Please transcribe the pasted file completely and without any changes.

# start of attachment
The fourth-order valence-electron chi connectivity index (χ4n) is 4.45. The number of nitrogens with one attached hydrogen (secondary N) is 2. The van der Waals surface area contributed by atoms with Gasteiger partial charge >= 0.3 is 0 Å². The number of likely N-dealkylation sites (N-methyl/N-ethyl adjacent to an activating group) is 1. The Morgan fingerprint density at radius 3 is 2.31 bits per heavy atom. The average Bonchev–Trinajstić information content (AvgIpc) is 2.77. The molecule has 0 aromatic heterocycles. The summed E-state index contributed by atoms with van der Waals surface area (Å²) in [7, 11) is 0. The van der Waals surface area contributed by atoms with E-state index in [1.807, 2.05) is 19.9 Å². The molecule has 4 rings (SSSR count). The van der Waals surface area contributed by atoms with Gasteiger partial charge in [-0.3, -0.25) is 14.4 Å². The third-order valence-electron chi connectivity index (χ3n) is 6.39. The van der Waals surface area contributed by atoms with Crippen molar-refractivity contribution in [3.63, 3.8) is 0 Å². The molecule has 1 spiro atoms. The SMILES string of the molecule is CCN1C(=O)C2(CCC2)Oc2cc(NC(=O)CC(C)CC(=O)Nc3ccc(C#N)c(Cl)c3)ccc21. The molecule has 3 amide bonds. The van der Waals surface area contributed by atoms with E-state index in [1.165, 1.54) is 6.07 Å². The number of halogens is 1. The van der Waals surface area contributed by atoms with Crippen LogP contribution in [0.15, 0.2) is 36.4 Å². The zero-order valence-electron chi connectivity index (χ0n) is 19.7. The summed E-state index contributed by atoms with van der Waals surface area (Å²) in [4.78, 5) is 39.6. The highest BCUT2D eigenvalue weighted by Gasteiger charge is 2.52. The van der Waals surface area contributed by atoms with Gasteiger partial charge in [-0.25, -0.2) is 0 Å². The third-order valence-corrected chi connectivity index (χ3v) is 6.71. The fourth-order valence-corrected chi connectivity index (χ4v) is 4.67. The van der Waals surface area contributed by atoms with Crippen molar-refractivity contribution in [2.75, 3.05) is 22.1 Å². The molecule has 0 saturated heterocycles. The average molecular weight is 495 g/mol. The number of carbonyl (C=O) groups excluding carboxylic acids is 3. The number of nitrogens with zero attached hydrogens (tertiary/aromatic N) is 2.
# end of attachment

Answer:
The fourth-order valence-electron chi connectivity index (χ4n) is 4.45. The number of nitrogens with one attached hydrogen (secondary N) is 2. The van der Waals surface area contributed by atoms with Gasteiger partial charge >= 0.3 is 0 Å². The number of likely N-dealkylation sites (N-methyl/N-ethyl adjacent to an activating group) is 1. The Morgan fingerprint density at radius 3 is 2.31 bits per heavy atom. The average Bonchev–Trinajstić information content (AvgIpc) is 2.77. The molecule has 0 aromatic heterocycles. The summed E-state index contributed by atoms with van der Waals surface area (Å²) in [7, 11) is 0. The van der Waals surface area contributed by atoms with E-state index in [1.807, 2.05) is 19.9 Å². The molecule has 4 rings (SSSR count). The van der Waals surface area contributed by atoms with Gasteiger partial charge in [-0.3, -0.25) is 14.4 Å². The third-order valence-electron chi connectivity index (χ3n) is 6.39. The van der Waals surface area contributed by atoms with Crippen molar-refractivity contribution in [3.63, 3.8) is 0 Å². The molecule has 1 spiro atoms. The SMILES string of the molecule is CCN1C(=O)C2(CCC2)Oc2cc(NC(=O)CC(C)CC(=O)Nc3ccc(C#N)c(Cl)c3)ccc21. The molecule has 3 amide bonds. The van der Waals surface area contributed by atoms with E-state index in [1.165, 1.54) is 6.07 Å². The number of halogens is 1. The van der Waals surface area contributed by atoms with Crippen LogP contribution in [0.15, 0.2) is 36.4 Å². The zero-order valence-electron chi connectivity index (χ0n) is 19.7. The summed E-state index contributed by atoms with van der Waals surface area (Å²) in [4.78, 5) is 39.6. The highest BCUT2D eigenvalue weighted by Gasteiger charge is 2.52. The van der Waals surface area contributed by atoms with Gasteiger partial charge in [-0.25, -0.2) is 0 Å². The third-order valence-corrected chi connectivity index (χ3v) is 6.71. The fourth-order valence-corrected chi connectivity index (χ4v) is 4.67. The van der Waals surface area contributed by atoms with Crippen molar-refractivity contribution in [2.75, 3.05) is 22.1 Å². The molecule has 0 saturated heterocycles. The average molecular weight is 495 g/mol. The number of carbonyl (C=O) groups excluding carboxylic acids is 3. The number of nitrogens with zero attached hydrogens (tertiary/aromatic N) is 2.